• Use a passive data image for environment-specific configuration data: All configuration data is put into a single data image that can be distributed as a regular container image. During runtime, the application and the data image are linked together so that the application can extract the configuration from the data image. This approach allows for crafting different configuration data images for various environments, which can be versioned like any other container image


  • Environment-specific configuration is sealed within a container, allowing it to be versioned and distributed via a container registry
  • The configuration is immutable, requiring a version update and a new container image for any change
  • Data images can hold large configuration data, making them useful when the data is too complex for environment variables or ConfigMaps


  • The process is complex as it requires building and distributing extra container images
  • It doesn’t address security concerns around sensitive configuration data
  • As of 2023, only experimental CSI support is available, and there’s no image volume support for Kubernetes workloads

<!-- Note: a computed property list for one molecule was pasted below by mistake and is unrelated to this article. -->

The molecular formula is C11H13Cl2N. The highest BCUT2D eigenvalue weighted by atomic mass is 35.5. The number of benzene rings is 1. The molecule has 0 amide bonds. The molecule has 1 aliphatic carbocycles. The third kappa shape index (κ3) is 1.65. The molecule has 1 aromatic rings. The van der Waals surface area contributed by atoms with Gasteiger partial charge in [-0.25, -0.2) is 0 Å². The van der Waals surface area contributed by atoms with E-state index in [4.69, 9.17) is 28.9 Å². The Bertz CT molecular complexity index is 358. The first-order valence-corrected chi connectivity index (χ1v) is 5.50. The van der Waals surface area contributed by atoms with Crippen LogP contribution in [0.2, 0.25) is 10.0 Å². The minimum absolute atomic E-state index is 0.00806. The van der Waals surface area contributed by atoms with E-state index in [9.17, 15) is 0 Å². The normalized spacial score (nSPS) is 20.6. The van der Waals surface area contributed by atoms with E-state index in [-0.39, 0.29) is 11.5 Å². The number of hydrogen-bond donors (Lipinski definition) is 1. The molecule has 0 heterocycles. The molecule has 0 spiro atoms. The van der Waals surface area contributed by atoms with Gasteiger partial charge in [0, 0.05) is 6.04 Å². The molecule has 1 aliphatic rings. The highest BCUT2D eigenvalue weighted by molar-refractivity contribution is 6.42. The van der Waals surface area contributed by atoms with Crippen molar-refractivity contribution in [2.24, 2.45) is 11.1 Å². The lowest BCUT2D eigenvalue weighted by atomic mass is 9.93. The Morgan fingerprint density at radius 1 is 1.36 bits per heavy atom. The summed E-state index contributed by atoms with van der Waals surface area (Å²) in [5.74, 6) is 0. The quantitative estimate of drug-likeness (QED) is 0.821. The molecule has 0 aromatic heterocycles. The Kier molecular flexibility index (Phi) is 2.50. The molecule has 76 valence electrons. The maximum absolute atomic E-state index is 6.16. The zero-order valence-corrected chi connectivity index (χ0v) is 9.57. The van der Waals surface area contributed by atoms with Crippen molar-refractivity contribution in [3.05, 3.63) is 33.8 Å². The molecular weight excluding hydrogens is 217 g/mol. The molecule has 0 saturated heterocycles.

• Extra init container processing is required in the Kubernetes case, necessitating different Deployment objects for different environments.

An alternative approach for dealing with large configuration files that differ slightly from environment to environment is the Configuration Template pattern.

Docker Volumes

Immutable Configuration with Docker Volume

Docker volumes are a feature in Docker that allows a container to expose a volume with data from within the container. This is achieved using a VOLUME directive in a Dockerfile, which specifies a directory that can be shared. When the container starts up, the contents of this directory are copied to the shared directory.

Kubernetes Init Containers

Immutable Configuration with an Init Container

Kubernetes, unlike Docker, does not support container volumes. Instead, it allows containers to share external volumes but not directories within the containers. To overcome this, Kubernetes’ Init Containers pattern can be used to initialize an empty shared volume during startup by copying configuration data to a shared Pod volume using a base image like busybox.

This process involves creating a configuration image with a Dockerfile. The Pod template specification in the Deployment contains a single volume and two containers. An empty directory, of type emptyDir, is created on the node hosting the Pod as the volume. During startup, an init container is called to copy its content to the specified directory, which is mounted from the volume. The application container then mounts the volume to access the copied configuration.